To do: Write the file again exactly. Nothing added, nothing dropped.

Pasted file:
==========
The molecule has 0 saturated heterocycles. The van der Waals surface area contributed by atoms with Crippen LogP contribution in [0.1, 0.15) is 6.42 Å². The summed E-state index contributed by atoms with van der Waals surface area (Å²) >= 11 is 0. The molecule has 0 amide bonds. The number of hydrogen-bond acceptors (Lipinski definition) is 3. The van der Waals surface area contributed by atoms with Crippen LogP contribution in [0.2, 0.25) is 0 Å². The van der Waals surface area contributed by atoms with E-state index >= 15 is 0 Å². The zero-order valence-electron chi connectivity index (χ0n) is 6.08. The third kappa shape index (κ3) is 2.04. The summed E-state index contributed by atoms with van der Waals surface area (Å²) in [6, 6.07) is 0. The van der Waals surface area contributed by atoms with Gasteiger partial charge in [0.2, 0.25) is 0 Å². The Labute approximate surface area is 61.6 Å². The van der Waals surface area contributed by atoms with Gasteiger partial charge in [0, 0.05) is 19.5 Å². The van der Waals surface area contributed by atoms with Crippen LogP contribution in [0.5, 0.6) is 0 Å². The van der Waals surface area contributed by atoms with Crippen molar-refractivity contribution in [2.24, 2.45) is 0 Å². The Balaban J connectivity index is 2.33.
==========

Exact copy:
The molecule has 0 saturated heterocycles. The van der Waals surface area contributed by atoms with Crippen LogP contribution in [0.1, 0.15) is 6.42 Å². The summed E-state index contributed by atoms with van der Waals surface area (Å²) >= 11 is 0. The molecule has 0 amide bonds. The number of hydrogen-bond acceptors (Lipinski definition) is 3. The van der Waals surface area contributed by atoms with Crippen LogP contribution in [0.2, 0.25) is 0 Å². The van der Waals surface area contributed by atoms with E-state index >= 15 is 0 Å². The zero-order valence-electron chi connectivity index (χ0n) is 6.08. The third kappa shape index (κ3) is 2.04. The summed E-state index contributed by atoms with van der Waals surface area (Å²) in [6, 6.07) is 0. The van der Waals surface area contributed by atoms with Gasteiger partial charge in [0.2, 0.25) is 0 Å². The Labute approximate surface area is 61.6 Å². The van der Waals surface area contributed by atoms with Gasteiger partial charge in [0, 0.05) is 19.5 Å². The van der Waals surface area contributed by atoms with Crippen LogP contribution in [0.5, 0.6) is 0 Å². The van der Waals surface area contributed by atoms with Crippen molar-refractivity contribution in [2.24, 2.45) is 0 Å². The Balaban J connectivity index is 2.33.